"This government has lost the moral ground. They cheated. They treat us as stupid. They think we're fools," said Miklos Patthy, a pharmaceutical researcher taking part in the demonstrations, which are part protest and part picnic but have also degenerated into the worst political violence for 50 years.
Mr Patthy, a rightwing voter, is bitter that the post-communist left has managed to dominate Hungarian politics for much of the democratic period since the anti-communist revolutions of 1989. The same grievance is powering the Kaczynski brothers' "moral" crusade.
For the protesters and the right wing, whether in government or opposition, there is much to be bitter about. Hungary, for example, has had three prime ministers from the Socialist party, the successor to the Communist party that was the monopoly ruler under the Soviet system before 1989.
One of the prime ministers was a Communist militiaman ranged against the freedom fighters of the failed Hungarian revolution of 1956. A second had to resign amid allegations of being a KGB collaborator. The third, the incumbent Mr Gyurcsany, is an immensely wealthy former Young Communist leader.
"It's not right that we're still governed by this lot 16 years after the regime change. They're not legitimate," said Mr Patthy. "It's no accident that they're big leftists as well as the richest politicians in Hungary."
The new right wing is increasingly calling into question the historic compromise that underpins the democratic gains of the past 16 years and the legitimacy of former Communists playing a prominent role in the young democracies. But analysts say its diagnosis is simplistic, dishonest and dangerous.
"What we're seeing in Hungary and Poland is a very self-righteous and belated attempt by the right to deal with history by falling back on old nationalist cliches about heroes and villains, patriots and traitors. It's not so black and white," said Mr Pehe.
Ferenc Hammer, a Hungarian political scientist, points out that the eastern European revolutions of 1989 were unusually peaceful precisely because they all entailed negotiated sets of compromises between the old and new regimes. Without that fundamental bargain, there could have been much bloodshed. But the compromises are now being attacked by nationalists, conservatives and populists either in power or trying to seize power.
"Politics here is seen as a zero-sum game, always us versus them," said Mr Hammer.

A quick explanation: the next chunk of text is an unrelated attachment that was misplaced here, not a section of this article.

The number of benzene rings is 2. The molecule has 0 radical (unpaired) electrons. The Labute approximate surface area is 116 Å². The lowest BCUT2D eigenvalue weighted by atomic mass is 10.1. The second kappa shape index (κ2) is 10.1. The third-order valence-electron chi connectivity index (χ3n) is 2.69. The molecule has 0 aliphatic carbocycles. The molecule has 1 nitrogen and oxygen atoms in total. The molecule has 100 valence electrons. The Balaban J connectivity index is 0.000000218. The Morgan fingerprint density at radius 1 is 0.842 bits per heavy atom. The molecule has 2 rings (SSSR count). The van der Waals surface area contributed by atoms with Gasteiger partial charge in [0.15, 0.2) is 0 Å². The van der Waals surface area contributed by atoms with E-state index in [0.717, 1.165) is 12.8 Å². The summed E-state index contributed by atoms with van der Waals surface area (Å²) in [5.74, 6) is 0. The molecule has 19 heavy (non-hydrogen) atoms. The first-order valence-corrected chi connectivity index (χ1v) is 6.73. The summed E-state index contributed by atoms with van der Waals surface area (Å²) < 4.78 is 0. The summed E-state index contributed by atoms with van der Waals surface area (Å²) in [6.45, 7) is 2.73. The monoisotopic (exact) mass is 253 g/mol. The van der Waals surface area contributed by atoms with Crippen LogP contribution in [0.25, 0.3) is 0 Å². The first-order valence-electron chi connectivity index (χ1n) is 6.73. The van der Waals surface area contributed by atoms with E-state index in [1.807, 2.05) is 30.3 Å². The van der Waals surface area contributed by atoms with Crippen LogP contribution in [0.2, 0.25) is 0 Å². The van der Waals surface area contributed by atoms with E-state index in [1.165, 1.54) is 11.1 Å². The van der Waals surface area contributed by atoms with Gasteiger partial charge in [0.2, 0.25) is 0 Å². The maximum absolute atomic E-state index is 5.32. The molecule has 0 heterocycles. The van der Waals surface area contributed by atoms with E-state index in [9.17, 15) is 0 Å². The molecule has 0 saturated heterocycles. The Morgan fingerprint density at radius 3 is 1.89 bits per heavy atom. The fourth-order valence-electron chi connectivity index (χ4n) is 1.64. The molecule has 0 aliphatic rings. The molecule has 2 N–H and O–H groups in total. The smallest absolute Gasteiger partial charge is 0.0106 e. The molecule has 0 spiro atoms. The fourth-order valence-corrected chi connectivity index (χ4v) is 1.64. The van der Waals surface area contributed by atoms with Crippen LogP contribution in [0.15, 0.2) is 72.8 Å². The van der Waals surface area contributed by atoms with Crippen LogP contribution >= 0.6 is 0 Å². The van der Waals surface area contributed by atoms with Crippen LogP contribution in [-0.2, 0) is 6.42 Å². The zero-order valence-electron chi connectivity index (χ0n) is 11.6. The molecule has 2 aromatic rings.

While the protesters outside the Hungarian parliament rail against what they describe as "a dictatorship of liars", Imre Mecs, a Hungarian government MP and veteran liberal, says that the political manipulation of the demonstrations shows that Viktor Orban, the opposition leader, is trying to topple a democratically elected government.
"It's a straight battle for power, the losers fighting the winners. It turns out that Orban is not a democrat," he said. "What this country needs is a national catharsis. But it's very controversial and very difficult."
Hungarian revolution - 50 years on
Political turmoil and street protests: rebellion's bitter legacy lives on
In the first of a three-part series to mark the uprising in Budapest that shook the world half a century ago, the Guardian looks at how the past still divides people
Ian Traynor in Budapest
Thursday October 19, 2006
Imre Mecs will don his habitual bow tie on Sunday evening and make his way to the opera house in Budapest, one of the finest buildings in the Hungarian capital, to recall the event that marked him for life and shook the world 50 years ago - the Hungarian revolution.
Mr Mecs sat on death row in a dungeon in Budapest for six years as a result of his revolutionary youth. He fully expected to be strung up on wooden gallows by communist henchmen. For a long time, Mr Mecs, now a 73-year-old liberal MP, could not imagine winning free elections in a democracy or attending solemn ceremonies at the opera.
"The statistics were very bad," Mr Mecs recalled. "Almost 400 of us were sentenced to death and 233 were executed. At one point 19 out of 20 of the condemned were being executed, so I didn't think I would make it."
The night at the opera should be a happy occasion, a celebration of Hungary's passage from a depressed Soviet satellite state to a vibrant free democracy. Instead, the 50th anniversary events starting on Sunday will be bitter and divisive. "This anniversary should be a chance to make a fresh start at a moment where everyone can agree. Unfortunately no one believes this can happen," said Pal Germuska, a historian at the city's 1956 Institute. "The freedom fighters and the killers are still living in this society. Fifty years is not enough to sort out all these problems."
Dozens of foreign dignitaries are to travel to Budapest at the weekend to take part in the anniversary rituals. But with Hungarian politics polarised to the worst extent since communism was routed in 1989, the national holiday may turn into a bad-tempered fiasco.
President Laszlo Solyom is to host the opera house ceremony, but veterans of 1956 are threatening to walk out as soon as the prime minister, Ferenc Gyurcsany, arrives, vowing not to "breathe the same air" as a politician whose governing socialist party is the successor of the communists who helped the Russians crush the 1956 uprising.